Moreover, Angular 6 now has also added the custom components feature. It goes without saying that this is a direct challenge to React’s capabilities of creating module-like, reusable components.

Developers can import the createCustomElement class and start building their own components right away. They perform similar to React components and can be inserted in any pages of their web application, based on requirements.

1.3 Better Performing Animations

Animations created using SVG or GIFs may not perform optimally on different browsers. Sometimes, code that runs an animation on Chrome or Mozilla may not be supported on Safari. For that, developers use polyfills.

Polyfills are snippets of code that translate another piece of code to a format that would enable it to run smoothly on older browsers. With the oncoming of Angular 6, developers do not need to include the web animation polyfill, saving you 47kb space on your project while also adding Safari support.

As to the question of why I mentioned the exact space size of the polyfill? That is because one of the main objectives while coding a project is to load less code on the browser to preserve the optimal performance of the app.

1.4 Long Term Support (LTS) For Older Versions

A lot of web applications ranging from simple web apps to full-blown SaaS-based solutions are using the latest Angular versions. Henceforth, the folks at Angular have announced to extend Long Term Support for all major releases or patches that cover v4, v5 and v6.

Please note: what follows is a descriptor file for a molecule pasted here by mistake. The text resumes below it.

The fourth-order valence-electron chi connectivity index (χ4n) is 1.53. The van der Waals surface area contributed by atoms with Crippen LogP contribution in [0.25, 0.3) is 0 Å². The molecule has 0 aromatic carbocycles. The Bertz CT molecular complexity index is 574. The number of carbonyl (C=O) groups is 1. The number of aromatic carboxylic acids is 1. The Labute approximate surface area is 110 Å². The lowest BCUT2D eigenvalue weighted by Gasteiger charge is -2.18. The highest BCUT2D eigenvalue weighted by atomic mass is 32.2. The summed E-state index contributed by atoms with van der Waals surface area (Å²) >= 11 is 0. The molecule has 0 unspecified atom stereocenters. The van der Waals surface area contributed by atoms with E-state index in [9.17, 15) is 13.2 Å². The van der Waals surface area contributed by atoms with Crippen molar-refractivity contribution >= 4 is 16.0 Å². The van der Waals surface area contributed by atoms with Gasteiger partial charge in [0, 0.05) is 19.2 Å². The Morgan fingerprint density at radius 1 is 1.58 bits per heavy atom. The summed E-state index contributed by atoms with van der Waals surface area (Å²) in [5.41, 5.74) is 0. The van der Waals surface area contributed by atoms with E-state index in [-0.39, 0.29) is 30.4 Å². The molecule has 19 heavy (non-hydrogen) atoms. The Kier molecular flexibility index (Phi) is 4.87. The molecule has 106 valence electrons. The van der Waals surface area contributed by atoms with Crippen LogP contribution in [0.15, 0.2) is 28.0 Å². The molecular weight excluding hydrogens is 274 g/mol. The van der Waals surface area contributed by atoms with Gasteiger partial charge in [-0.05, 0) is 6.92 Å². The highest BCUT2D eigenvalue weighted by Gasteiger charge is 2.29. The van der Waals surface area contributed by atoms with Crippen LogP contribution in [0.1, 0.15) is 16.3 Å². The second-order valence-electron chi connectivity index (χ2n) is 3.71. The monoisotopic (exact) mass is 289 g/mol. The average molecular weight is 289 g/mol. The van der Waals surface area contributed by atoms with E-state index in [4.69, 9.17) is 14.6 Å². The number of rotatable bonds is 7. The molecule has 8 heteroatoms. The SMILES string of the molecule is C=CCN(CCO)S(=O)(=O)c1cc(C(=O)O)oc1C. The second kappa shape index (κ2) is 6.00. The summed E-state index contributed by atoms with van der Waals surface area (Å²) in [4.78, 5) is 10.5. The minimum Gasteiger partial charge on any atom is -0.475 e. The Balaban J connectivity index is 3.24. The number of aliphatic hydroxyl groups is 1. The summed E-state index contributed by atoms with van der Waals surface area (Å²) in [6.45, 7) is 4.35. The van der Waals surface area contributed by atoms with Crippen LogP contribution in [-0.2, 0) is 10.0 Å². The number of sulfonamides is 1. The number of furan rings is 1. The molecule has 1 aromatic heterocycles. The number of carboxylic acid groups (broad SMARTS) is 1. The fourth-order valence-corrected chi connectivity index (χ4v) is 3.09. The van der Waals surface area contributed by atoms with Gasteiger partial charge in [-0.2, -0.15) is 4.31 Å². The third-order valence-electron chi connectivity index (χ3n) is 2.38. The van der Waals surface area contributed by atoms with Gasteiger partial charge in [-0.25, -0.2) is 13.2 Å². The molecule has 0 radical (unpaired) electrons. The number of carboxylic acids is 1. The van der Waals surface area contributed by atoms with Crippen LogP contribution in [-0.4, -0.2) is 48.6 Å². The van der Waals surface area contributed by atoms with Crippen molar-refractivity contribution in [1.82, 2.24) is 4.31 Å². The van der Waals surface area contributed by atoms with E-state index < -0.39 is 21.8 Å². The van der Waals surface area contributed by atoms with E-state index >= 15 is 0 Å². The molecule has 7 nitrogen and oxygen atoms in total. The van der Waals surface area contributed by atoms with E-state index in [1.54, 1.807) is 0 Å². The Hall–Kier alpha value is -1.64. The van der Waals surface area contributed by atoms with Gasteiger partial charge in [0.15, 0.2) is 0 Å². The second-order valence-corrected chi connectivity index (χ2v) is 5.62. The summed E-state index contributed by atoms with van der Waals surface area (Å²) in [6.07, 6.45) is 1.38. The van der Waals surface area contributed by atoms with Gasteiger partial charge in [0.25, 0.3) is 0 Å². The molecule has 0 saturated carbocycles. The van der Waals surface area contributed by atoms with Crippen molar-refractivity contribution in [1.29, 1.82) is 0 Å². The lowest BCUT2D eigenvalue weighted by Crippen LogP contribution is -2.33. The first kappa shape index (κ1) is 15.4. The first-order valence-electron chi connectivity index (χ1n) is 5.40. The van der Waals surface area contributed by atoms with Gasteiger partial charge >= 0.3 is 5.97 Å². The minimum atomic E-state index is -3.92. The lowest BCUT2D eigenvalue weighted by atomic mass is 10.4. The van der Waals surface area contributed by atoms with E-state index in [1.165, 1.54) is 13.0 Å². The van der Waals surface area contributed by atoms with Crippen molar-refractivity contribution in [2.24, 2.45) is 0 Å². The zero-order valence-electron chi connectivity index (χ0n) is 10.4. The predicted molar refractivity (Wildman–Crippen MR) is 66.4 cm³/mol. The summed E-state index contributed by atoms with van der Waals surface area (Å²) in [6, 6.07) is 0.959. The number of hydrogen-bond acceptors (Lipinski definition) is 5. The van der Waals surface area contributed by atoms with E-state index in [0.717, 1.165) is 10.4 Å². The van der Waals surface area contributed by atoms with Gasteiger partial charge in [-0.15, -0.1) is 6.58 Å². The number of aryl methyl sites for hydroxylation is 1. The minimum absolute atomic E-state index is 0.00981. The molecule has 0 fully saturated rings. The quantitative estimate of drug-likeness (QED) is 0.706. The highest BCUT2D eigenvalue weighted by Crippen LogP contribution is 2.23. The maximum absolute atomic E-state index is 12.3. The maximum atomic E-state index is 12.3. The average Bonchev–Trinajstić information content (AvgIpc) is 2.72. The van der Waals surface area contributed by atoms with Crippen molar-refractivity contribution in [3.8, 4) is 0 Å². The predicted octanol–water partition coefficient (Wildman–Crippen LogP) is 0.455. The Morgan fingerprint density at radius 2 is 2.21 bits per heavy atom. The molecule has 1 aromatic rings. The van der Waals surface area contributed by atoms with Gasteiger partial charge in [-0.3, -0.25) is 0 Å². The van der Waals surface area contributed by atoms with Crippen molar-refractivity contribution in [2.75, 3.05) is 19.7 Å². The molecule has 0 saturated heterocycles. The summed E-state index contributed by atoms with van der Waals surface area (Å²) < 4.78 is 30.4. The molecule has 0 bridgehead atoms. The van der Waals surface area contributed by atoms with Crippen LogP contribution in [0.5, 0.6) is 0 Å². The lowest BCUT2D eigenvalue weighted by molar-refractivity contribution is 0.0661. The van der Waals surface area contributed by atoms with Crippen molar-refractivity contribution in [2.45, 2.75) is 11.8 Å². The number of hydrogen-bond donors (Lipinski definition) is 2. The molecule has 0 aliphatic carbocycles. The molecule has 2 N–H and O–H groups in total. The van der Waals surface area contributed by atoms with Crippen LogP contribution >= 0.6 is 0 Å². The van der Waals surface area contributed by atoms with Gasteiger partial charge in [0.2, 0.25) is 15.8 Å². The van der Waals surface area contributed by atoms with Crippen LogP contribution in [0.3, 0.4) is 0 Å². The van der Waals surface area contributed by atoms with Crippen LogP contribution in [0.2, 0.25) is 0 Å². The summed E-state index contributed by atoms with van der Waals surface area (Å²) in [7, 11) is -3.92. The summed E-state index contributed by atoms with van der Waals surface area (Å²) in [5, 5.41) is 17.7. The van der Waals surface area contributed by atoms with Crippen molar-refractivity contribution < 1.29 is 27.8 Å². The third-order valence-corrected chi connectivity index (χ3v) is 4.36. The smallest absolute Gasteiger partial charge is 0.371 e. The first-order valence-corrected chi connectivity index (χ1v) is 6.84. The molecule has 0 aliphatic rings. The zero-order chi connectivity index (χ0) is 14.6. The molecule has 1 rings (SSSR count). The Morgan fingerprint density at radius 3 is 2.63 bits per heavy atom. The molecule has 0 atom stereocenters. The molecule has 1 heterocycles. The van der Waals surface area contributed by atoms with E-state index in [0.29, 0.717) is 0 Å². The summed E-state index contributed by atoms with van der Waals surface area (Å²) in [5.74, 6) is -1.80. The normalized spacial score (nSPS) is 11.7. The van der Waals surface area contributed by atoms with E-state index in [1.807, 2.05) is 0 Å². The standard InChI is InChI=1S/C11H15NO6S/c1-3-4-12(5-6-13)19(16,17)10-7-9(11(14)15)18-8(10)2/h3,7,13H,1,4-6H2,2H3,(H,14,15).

This would facilitate small as well as large-scale projects to plan ahead, to carry out the necessary updates to make the shift to newer platforms. A time period of 18 months has been allocated where Angular will try to cater to bug fixes and security loopholes, patching them up to help streamline mission-critical projects.

2.0 Looking At A Business Perspective

Now, to the main part of this write-up. When it comes to software solutions, businesses are looking to grow and carry out the meaningful lead generation that will garner them revenue. Angular is an all-in-one package that enables developers to create interactive applications for both web and mobile-friendly platforms.

2.1 Angular Is A Fully Matured Framework

The best thing about Angular is that it has been around for almost a decade now. The first Angular version was released in 2009 but ever since it has only evolved into a behemoth of a framework. Now in 2018, Angular having launched its sixth version, has support from thousands of developers with a range specialty in Android, iOS, full-stack, UI visualization and front-end engineering.